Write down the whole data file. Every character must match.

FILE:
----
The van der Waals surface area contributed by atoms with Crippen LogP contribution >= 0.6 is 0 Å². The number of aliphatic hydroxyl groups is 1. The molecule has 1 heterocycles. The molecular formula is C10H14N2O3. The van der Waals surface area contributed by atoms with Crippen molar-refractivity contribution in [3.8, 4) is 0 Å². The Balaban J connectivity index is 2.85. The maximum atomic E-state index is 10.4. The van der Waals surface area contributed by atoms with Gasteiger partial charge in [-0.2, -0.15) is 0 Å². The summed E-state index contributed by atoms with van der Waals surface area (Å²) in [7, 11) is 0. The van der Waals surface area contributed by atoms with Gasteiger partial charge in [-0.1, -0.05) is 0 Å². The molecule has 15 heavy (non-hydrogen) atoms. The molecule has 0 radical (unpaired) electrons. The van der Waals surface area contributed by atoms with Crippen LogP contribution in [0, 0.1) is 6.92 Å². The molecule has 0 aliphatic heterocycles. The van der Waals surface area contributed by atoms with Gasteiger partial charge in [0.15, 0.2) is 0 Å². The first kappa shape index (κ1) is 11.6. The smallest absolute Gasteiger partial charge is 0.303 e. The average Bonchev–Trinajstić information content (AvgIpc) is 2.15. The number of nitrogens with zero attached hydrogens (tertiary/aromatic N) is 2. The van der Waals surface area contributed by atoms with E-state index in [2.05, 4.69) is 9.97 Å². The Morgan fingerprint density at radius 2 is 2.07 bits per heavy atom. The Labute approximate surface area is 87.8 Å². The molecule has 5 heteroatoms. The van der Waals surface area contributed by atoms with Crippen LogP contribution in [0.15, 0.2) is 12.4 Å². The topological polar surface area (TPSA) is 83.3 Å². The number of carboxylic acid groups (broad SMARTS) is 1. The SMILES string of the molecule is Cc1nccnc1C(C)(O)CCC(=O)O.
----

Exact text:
The van der Waals surface area contributed by atoms with Crippen LogP contribution >= 0.6 is 0 Å². The number of aliphatic hydroxyl groups is 1. The molecule has 1 heterocycles. The molecular formula is C10H14N2O3. The van der Waals surface area contributed by atoms with Crippen molar-refractivity contribution in [3.8, 4) is 0 Å². The Balaban J connectivity index is 2.85. The maximum atomic E-state index is 10.4. The van der Waals surface area contributed by atoms with Gasteiger partial charge in [-0.2, -0.15) is 0 Å². The summed E-state index contributed by atoms with van der Waals surface area (Å²) in [7, 11) is 0. The van der Waals surface area contributed by atoms with Gasteiger partial charge in [-0.1, -0.05) is 0 Å². The molecule has 15 heavy (non-hydrogen) atoms. The molecule has 0 radical (unpaired) electrons. The van der Waals surface area contributed by atoms with Crippen LogP contribution in [0, 0.1) is 6.92 Å². The molecule has 0 aliphatic heterocycles. The van der Waals surface area contributed by atoms with Gasteiger partial charge in [0.15, 0.2) is 0 Å². The first kappa shape index (κ1) is 11.6. The smallest absolute Gasteiger partial charge is 0.303 e. The average Bonchev–Trinajstić information content (AvgIpc) is 2.15. The number of nitrogens with zero attached hydrogens (tertiary/aromatic N) is 2. The van der Waals surface area contributed by atoms with E-state index in [2.05, 4.69) is 9.97 Å². The Morgan fingerprint density at radius 2 is 2.07 bits per heavy atom. The Labute approximate surface area is 87.8 Å². The molecule has 5 heteroatoms. The van der Waals surface area contributed by atoms with Crippen LogP contribution in [0.15, 0.2) is 12.4 Å². The topological polar surface area (TPSA) is 83.3 Å². The number of carboxylic acid groups (broad SMARTS) is 1. The SMILES string of the molecule is Cc1nccnc1C(C)(O)CCC(=O)O.